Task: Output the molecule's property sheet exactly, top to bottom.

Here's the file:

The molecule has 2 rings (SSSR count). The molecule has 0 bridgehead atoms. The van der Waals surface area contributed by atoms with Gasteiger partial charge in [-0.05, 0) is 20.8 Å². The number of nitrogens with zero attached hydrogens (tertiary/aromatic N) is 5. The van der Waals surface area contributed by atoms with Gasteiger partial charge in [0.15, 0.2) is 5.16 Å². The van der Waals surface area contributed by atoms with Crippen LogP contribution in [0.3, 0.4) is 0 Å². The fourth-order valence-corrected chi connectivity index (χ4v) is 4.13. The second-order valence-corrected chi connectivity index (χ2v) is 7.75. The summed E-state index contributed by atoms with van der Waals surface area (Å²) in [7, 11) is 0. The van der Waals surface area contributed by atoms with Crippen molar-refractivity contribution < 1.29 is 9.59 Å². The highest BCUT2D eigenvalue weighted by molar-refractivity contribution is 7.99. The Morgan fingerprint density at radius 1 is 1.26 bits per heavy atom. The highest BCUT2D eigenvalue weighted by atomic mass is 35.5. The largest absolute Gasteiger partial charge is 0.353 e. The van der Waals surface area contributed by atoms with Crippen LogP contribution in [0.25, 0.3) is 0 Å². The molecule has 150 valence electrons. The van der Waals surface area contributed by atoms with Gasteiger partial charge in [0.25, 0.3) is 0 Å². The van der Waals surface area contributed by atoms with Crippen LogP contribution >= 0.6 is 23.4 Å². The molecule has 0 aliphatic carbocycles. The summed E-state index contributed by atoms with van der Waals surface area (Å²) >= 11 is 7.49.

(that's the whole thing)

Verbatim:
The molecule has 2 rings (SSSR count). The molecule has 0 bridgehead atoms. The van der Waals surface area contributed by atoms with Gasteiger partial charge in [-0.05, 0) is 20.8 Å². The number of nitrogens with zero attached hydrogens (tertiary/aromatic N) is 5. The van der Waals surface area contributed by atoms with Gasteiger partial charge in [0.15, 0.2) is 5.16 Å². The van der Waals surface area contributed by atoms with Crippen LogP contribution in [0.3, 0.4) is 0 Å². The fourth-order valence-corrected chi connectivity index (χ4v) is 4.13. The second-order valence-corrected chi connectivity index (χ2v) is 7.75. The summed E-state index contributed by atoms with van der Waals surface area (Å²) in [7, 11) is 0. The van der Waals surface area contributed by atoms with Crippen molar-refractivity contribution < 1.29 is 9.59 Å². The highest BCUT2D eigenvalue weighted by molar-refractivity contribution is 7.99. The Morgan fingerprint density at radius 1 is 1.26 bits per heavy atom. The highest BCUT2D eigenvalue weighted by atomic mass is 35.5. The largest absolute Gasteiger partial charge is 0.353 e. The van der Waals surface area contributed by atoms with Crippen LogP contribution in [0.25, 0.3) is 0 Å². The molecule has 150 valence electrons. The van der Waals surface area contributed by atoms with Gasteiger partial charge in [0.25, 0.3) is 0 Å². The van der Waals surface area contributed by atoms with Crippen LogP contribution >= 0.6 is 23.4 Å². The molecule has 0 aliphatic carbocycles. The summed E-state index contributed by atoms with van der Waals surface area (Å²) >= 11 is 7.49.